Dr. Jaroslav Dvorak is Head of the Department of Public Administration and Political Sciences at Klaipeda University, Lithuania and has longstanding research experience in evidence-based public policy making. He has also prepared and published scientific publications on these subjects. Jaroslav Dvorak is the coordinator of the two study programs: Bachelor in Public Administration and Master in Regional Governance. Jaroslav Dvorak contributed to the preparation of the Inventory of the Public Administration profession for the Study Quality Assessment
Centre in Lithuania. He was visiting researcher atUppsala University (2017), Institute of Russian and Eurasian Studies, Sweden and visiting professor at Bialystok Technical University (2017), Poland. Jaroslav Dvorak is involved in the editorial board of international scientific journals. He has more than 100 publications. Currently he is working with different projects on participatory budgeting in Baltic states. He is Klaipeda University representative at Klaipeda region development council.
Transferring City Identity Through City Diplomacy: The Case of the Baltics
The current processes of urbanization and globalization have resulted in new challenges and opportunities (Stren, Friendly, 2017) for cities around the globe. Despite some people believing the current dawn of cities to be nothing more than the ‘new Medieval’ (Herrschel and Newman 2017), or, on the contrary, raising the question of whether the cities are the new states’ (OECD 2016), cities do play a significant role. They are the new actants (Acuto 2013) of global affairs and have led to the rise of quite a new phenomenon – city diplomacy.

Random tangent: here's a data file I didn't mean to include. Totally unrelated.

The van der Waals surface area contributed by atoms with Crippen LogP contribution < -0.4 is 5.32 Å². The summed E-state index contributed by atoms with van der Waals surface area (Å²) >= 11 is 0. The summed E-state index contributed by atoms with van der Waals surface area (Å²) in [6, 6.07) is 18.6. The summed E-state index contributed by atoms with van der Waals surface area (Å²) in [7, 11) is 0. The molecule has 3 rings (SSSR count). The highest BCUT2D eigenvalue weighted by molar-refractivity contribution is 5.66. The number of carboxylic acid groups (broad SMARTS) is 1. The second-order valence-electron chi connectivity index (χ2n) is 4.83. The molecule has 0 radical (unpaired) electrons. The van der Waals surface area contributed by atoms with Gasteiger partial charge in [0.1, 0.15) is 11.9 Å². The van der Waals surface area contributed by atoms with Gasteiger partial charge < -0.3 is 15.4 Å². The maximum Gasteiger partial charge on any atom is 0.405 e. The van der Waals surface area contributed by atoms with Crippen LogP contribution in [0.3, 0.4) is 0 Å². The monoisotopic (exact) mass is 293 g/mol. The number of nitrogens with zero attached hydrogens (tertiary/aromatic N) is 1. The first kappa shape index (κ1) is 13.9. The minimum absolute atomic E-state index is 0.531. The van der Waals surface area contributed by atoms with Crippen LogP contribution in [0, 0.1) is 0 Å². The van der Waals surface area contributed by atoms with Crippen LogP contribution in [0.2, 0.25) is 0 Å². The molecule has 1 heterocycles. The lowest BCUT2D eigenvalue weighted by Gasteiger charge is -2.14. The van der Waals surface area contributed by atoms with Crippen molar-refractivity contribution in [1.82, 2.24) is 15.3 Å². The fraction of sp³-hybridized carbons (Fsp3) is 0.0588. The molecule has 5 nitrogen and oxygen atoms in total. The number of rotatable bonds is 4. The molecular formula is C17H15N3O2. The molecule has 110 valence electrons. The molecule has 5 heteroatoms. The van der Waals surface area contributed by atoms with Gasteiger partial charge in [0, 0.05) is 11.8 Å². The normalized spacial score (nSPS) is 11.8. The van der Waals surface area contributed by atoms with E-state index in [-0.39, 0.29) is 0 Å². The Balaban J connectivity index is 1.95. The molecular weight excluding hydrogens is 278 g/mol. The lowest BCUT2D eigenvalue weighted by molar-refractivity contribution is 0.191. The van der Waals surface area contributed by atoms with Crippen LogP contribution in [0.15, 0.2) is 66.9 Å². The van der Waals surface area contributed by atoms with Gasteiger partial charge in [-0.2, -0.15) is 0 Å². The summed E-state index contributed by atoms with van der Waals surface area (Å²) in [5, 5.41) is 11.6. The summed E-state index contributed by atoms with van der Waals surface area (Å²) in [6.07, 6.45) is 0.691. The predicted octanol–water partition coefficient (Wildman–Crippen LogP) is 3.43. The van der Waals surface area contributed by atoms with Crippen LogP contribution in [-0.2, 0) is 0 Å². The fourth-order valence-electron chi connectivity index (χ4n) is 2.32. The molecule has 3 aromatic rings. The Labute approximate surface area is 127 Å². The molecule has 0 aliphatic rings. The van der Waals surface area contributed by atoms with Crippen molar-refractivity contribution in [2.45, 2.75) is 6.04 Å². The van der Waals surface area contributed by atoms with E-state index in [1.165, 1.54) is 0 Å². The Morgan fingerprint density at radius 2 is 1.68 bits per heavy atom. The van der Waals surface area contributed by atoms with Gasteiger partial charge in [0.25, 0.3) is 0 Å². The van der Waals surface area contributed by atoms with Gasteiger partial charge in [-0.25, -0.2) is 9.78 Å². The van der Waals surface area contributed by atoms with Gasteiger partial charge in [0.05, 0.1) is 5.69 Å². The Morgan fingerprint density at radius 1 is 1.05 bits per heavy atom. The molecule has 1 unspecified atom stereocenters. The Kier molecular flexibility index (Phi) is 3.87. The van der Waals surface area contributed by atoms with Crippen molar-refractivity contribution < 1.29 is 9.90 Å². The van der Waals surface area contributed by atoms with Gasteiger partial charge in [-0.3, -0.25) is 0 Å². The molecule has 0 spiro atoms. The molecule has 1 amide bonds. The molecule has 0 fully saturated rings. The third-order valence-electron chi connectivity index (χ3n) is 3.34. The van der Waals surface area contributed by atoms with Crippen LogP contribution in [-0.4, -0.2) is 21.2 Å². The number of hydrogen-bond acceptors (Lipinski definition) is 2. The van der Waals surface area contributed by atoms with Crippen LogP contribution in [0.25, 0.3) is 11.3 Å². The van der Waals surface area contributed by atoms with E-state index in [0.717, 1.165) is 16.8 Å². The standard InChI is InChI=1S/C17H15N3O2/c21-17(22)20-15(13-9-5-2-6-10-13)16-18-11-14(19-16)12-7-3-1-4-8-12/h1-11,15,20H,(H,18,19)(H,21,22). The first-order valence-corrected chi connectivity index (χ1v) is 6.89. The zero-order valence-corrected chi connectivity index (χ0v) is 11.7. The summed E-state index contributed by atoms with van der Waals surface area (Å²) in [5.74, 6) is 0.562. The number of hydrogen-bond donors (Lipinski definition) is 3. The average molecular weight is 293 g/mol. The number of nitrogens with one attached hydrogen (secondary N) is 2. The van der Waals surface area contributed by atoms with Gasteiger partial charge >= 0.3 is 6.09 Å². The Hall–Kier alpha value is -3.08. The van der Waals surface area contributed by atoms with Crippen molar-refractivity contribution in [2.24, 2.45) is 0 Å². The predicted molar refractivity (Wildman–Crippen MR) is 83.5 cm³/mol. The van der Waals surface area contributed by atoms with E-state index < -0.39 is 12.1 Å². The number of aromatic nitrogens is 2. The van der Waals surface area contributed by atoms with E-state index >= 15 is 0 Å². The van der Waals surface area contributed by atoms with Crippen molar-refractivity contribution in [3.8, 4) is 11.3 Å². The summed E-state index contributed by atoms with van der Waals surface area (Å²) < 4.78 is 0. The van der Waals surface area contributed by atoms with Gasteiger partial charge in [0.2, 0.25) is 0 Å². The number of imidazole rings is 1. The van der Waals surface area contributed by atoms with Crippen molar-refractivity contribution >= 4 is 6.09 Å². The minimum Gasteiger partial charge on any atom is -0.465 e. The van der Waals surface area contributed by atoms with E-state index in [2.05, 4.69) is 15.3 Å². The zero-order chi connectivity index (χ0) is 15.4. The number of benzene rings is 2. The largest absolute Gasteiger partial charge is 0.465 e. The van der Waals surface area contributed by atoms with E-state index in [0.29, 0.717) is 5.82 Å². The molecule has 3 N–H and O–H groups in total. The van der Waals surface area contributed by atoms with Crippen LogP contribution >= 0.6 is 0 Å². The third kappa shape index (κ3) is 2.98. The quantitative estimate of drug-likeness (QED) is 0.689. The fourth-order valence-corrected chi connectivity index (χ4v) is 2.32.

Previous research and studies on city diplomacy might be divided into five categories, focusing on: (i) city-twinning; (ii) city networks and the possibilities they provide; (iii) the smart city concept; (iv) the impact of mayors on city diplomacy and the internationalization of cities; and (v) the broader topic of paradiplomacy. The statistical analysis reveals city diplomacy to be used for the cooperation of cities at horizontal level rather than for hierarchical diplomatic relations. Cities cooperate and collaborate with the aim of solving common self-governance problems, implementing common projects, and establishing long-term partnerships to share knowledge and competencies. It is not possible, however, to assert that the city diplomacy discourse is comprehensive while it mainly covers the world’s cities or large metropolitan areas, namely in the countries of the old or matured (Biswas and Ofori 2015) democracies (e.g., United States, Western European countries) that have longstanding democratic traditions warranted by democratic government, which can be achieved when a government fulfills its political responsibility and accountability by showing the capability to undertake institutional reform (Heo 2018). The rapidly changing world, however, has pushed to the forefront the countries of the young democracies (e.g., Lithuania, Latvia, Estonia, Czech Republic, South Korea, Indonesia, etc.) that have been undergoing or have recently undergone dynamic social, legal and political changes (Harasta 2013; Heo 2018).